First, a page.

To Track Damage and Decisions, Scientists Head to New Orleans

Release Date: September 30, 2005


BUFFALO, N.Y. -- Days after Hurricane Katrina hit, research teams from the University at Buffalo's Multidisciplinary Center for Earthquake Engineering Research (MCEER) were dispatched to the Mississippi coast to conduct structural analysis and remote sensing of damage to large structures.

On Oct, 3, MCEER will send three teams of researchers to New Orleans, again with funding primarily from the National Science Foundation. Another team will travel to New Orleans on Oct. 19 to study environmental and health issues.

The teams leaving Monday will apply a multi-hazard perspective, examining structural damage, but also gathering valuable data about how hospitals, transportation agencies, utility companies and building managers decided to adhere to, or alter, their evacuation plans before, during and after Hurricane Katrina.

"These kinds of decisions go beyond the technical world," said Andre Filiatrault, Ph.D., deputy director of MCEER and UB professor of civil, structural and environmental engineering in the School of Engineering and Applied Sciences.

"In addition to researching technical methods for reinforcing structures after earthquakes or other hazards, MCEER couples engineering expertise with social science expertise to learn how organizations behave when faced with a disaster of this magnitude," he added.

"Our purpose is to better understand how decisions were made so that we can develop decision-support systems -- computerized systems that improve decision-making before, during and after such events," he said.

Social scientists will examine the financial, political and social considerations that led to the decisions that hospitals and other organizations made before, during and after the hurricane.

The teams will continue the daily postings of pictures and text that the first group began at The MCEER postings from Mississippi provided some of the earliest and most detailed pictures of damage to large structures in the region. MCEER now is inviting other research teams to bring their data to its website as well.

"We hope to make MCEER the clearinghouse in terms of data on damage to engineered structures along the Gulf coast," said Gilberto Mosqueda, Ph.D., UB assistant professor of civil, structural and environmental engineering who headed the first MCEER team and will be part of the group going to New Orleans.

MCEER is sending the teams to New Orleans to focus on:

Structures/Lifelines -- Mosqueda and Keith Porter, senior research scientist at the California Institute of Technology will look primarily at damage to commercial buildings and lifelines, including electric, gas and phone lines. They also will interview utility crews and decision-makers to find out how they responded to the disaster.

Social Sciences -- Daniel B. Hess, Ph.D., UB assistant professor of urban and regional planning, and Lucy Arendt, lecturer in the School of Business at the University of Wisconsin at Green Bay, will focus on evacuation plans of various organizations and what led to the decisions that were made, once New Orleans was flooded.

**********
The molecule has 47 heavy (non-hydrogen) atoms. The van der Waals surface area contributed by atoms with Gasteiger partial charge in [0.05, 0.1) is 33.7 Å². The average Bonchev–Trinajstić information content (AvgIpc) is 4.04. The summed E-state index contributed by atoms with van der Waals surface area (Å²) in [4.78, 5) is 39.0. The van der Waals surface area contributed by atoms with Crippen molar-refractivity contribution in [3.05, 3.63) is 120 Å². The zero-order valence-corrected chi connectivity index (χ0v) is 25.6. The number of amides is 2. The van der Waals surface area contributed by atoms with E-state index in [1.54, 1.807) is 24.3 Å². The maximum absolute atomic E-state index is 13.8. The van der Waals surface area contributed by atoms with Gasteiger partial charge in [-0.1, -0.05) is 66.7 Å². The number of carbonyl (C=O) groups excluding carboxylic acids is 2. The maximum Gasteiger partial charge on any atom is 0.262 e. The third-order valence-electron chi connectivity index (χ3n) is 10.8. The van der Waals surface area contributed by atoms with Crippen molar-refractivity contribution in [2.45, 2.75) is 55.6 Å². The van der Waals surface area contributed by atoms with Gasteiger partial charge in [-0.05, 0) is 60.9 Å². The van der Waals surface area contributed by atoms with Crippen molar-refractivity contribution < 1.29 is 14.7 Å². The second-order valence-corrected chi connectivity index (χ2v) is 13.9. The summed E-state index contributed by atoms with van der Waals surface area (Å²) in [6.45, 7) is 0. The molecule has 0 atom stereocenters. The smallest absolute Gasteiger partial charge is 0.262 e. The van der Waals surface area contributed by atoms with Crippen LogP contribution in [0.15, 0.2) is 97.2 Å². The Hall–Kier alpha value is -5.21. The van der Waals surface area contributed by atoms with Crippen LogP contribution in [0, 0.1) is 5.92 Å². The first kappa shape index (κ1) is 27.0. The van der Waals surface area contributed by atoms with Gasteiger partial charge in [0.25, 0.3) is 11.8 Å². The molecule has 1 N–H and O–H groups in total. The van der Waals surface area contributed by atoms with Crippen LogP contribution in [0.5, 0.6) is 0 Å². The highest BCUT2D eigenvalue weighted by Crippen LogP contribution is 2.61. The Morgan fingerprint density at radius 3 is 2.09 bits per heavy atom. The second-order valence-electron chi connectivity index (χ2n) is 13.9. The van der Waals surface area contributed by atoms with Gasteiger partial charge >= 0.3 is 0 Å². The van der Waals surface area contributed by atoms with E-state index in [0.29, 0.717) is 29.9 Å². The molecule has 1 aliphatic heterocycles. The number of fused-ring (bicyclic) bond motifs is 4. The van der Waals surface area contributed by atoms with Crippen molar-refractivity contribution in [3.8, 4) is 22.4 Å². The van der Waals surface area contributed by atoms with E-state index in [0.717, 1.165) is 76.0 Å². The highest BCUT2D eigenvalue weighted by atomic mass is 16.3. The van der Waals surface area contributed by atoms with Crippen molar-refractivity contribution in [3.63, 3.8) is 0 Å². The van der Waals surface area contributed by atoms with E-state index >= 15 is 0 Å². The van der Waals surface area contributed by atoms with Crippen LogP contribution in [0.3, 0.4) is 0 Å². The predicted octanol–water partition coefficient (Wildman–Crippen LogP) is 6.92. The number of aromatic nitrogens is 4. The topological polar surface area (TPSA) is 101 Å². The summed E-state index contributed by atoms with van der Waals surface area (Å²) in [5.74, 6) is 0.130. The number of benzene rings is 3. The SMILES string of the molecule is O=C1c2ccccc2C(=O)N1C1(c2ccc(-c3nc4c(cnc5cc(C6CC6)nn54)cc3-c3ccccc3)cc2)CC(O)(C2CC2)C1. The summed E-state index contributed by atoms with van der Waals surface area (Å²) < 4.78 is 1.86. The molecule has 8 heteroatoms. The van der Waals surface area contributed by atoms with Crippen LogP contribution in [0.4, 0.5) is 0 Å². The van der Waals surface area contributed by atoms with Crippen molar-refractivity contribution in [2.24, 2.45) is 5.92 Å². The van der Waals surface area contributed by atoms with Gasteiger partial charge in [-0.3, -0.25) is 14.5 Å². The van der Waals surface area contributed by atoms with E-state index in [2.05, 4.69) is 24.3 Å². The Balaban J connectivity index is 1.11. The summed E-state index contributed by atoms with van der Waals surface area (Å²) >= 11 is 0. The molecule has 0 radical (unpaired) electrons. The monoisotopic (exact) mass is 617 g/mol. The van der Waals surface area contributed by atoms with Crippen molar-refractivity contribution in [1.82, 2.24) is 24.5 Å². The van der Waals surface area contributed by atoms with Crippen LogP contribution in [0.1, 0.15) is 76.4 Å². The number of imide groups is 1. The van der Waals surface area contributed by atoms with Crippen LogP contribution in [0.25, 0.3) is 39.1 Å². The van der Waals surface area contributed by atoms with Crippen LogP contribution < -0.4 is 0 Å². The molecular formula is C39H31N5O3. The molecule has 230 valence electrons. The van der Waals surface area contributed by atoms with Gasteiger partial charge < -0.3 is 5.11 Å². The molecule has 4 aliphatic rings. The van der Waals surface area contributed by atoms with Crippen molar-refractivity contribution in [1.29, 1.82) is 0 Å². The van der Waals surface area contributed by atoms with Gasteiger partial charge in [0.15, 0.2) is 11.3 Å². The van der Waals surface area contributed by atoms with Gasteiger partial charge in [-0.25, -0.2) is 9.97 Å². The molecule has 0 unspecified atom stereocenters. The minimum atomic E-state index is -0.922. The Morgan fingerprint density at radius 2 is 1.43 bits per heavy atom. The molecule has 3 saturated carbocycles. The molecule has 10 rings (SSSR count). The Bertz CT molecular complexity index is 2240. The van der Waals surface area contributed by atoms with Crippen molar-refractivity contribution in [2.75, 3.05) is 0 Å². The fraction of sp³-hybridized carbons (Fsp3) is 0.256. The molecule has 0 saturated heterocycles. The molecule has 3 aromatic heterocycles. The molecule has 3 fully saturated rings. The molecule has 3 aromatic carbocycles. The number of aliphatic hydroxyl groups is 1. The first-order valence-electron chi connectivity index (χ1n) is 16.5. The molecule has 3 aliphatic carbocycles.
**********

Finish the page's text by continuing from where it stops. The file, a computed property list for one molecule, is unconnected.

Remote Sensing -- Shubharoop Ghosh of ImageCat Inc. and Carol Hill, doctoral candidate at Louisiana State University, will correlate damage detected by satellites with measurements they take in the field, using digital cameras. The cameras will be mounted to a vehicle traveling at slow speeds through the damaged regions. ImageCat's visualization software, called VIEWS, will allow them to quickly correlate digital pictures extracted from the video with the satellite imagery.

The teams, which plan to spend between five and seven days in the Gulf area, will travel to New Orleans each day from their base in Baton Rouge.

The MCEER team traveling to New Orleans on Oct. 19 will include James Jensen, Ph.D., UB professor of civil, structural and environmental engineering and an expert in wastewater treatment, and Terry D. Connell, Ph.D., UB associate professor of microbiology and immunology. They will study environmental and health issues.

"This trip will provide us with a great opportunity to understand how decision-making can have enormous consequences," said Hess. "It's so important that we conduct this research right now, when everything is still fresh in peoples' minds."

Founded in 1986, the Multidisciplinary Center for Earthquake Engineering Research headquartered at the University at Buffalo is a national center of excellence in advanced technology applications dedicated to reducing losses from earthquake and other hazards nationwide. One of three such centers in the nation established by the National Science Foundation, MCEER has been funded principally over the past 19 years with $68 million from NSF; $36 million from the State of New York and $26 million from the Federal Highway Administration. Additional support comes from the Federal Emergency Management Agency, other state governments, academic institutions, foreign governments and private industry.

The University at Buffalo is a premier research-intensive public university, the largest and most comprehensive campus in the State University of New York.

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